Monday, January 30

54 or the media workers’ security of tenure bill

The Commission on Human Rights (CHR) has long since stood in solidarity with the media community and called for substantive legislation that will foster a healthy media environment, where workers are not only able to conduct their duty without fear of intimidation, violence, or reprisals, but also boost their collective morale.

CHR thus supports the passage, through a unanimous vote, of House Bill (HB) No. 454 or the Media Workers’ Welfare Act on its final reading at the House of Representatives on 21 November 2022. HB 454 seeks to provide regularization to media employees after six cumulative months of employment with adequate compensation. These include basic social security and welfare benefits as mandated by law, disability benefits, medical insurance, and death benefit for the family in case a media worker dies in the line of duty.

The Commission underlines that these provisions are in accordance with Article XIII, Section 3 of the 1987 Constitution which guarantees workers’ rights to “security of tenure, humane conditions of work, and a living wage.” Enhancing media workers’ welfare is a step toward strengthening the Fourth Pillar of our democracy.

CHR also acknowledges the bills’ measure on the responsibility of media entities in terms of possible gross negligence or malicious acts of block timers and media workers. We hope that this bolsters the culture of due diligence and truth-telling amid threats of disinformation.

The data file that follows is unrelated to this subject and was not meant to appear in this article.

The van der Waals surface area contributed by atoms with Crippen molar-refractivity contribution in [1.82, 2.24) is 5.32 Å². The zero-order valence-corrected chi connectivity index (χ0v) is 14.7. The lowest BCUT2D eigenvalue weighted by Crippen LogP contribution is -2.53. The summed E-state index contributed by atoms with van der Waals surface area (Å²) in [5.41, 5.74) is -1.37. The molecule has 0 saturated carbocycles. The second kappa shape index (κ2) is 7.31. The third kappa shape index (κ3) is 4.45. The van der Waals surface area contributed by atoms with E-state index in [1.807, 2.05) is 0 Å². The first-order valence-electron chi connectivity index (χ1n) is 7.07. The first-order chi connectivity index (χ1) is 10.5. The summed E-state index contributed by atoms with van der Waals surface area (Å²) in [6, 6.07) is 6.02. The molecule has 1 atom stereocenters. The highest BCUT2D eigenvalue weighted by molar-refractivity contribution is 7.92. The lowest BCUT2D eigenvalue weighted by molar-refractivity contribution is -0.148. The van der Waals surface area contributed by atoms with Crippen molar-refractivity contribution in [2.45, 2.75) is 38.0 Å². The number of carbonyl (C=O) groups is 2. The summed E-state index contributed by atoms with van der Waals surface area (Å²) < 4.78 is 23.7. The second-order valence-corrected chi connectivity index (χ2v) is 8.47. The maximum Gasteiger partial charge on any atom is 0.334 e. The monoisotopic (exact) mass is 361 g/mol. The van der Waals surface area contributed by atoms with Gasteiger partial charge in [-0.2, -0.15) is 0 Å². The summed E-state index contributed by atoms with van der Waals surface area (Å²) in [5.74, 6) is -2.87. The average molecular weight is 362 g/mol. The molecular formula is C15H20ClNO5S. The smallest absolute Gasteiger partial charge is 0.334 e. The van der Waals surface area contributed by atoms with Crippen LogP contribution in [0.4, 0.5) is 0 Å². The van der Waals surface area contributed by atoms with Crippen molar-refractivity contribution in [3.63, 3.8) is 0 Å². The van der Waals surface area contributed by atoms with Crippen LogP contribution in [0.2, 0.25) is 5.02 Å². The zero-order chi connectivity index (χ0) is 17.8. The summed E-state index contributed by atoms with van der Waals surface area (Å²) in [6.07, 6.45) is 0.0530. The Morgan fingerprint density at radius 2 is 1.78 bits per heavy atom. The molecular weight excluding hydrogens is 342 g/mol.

At the same time, we echo the United Nations Human Rights Committee’s concluding recommendation to the Philippine government to “refrain from prosecuting and imprisoning journalists, media workers, and other civil society actors [through the use of criminal and civil legal actions] as a means of deterring or discouraging them from freely expressing their opinions[1].”

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The Commission similarly looks forward to the proposed creation of a News Media Tripartite Council under the bill, which will serve as a platform for dialogue between media workers and their employers. Such will be an exercise of freedom of expression wherein parties can have the opportunity to discuss issues on labor concerns as well as the development of the media industry.

As we commend the immediate passage of HB 454, CHR equally calls for the enactment of support for community media and publications that may lack funding to implement the bill’s provisions. We ask that their position also be taken into consideration during the bicameral conference of the lower and upper Congress chambers.

Finally, CHR hopes that HB 454 may signal more advances for the state of press freedom, democracy, and human rights in the country. We look forward to a more open and consultative climate between the government and journalists in the country to better explore and appropriate responsive solutions to challenges faced in practice and on the ground. (Statement of the Commission on Human Rights welcoming the passage on third reading of House Bill No. 454 or the media workers’ security of tenure bill)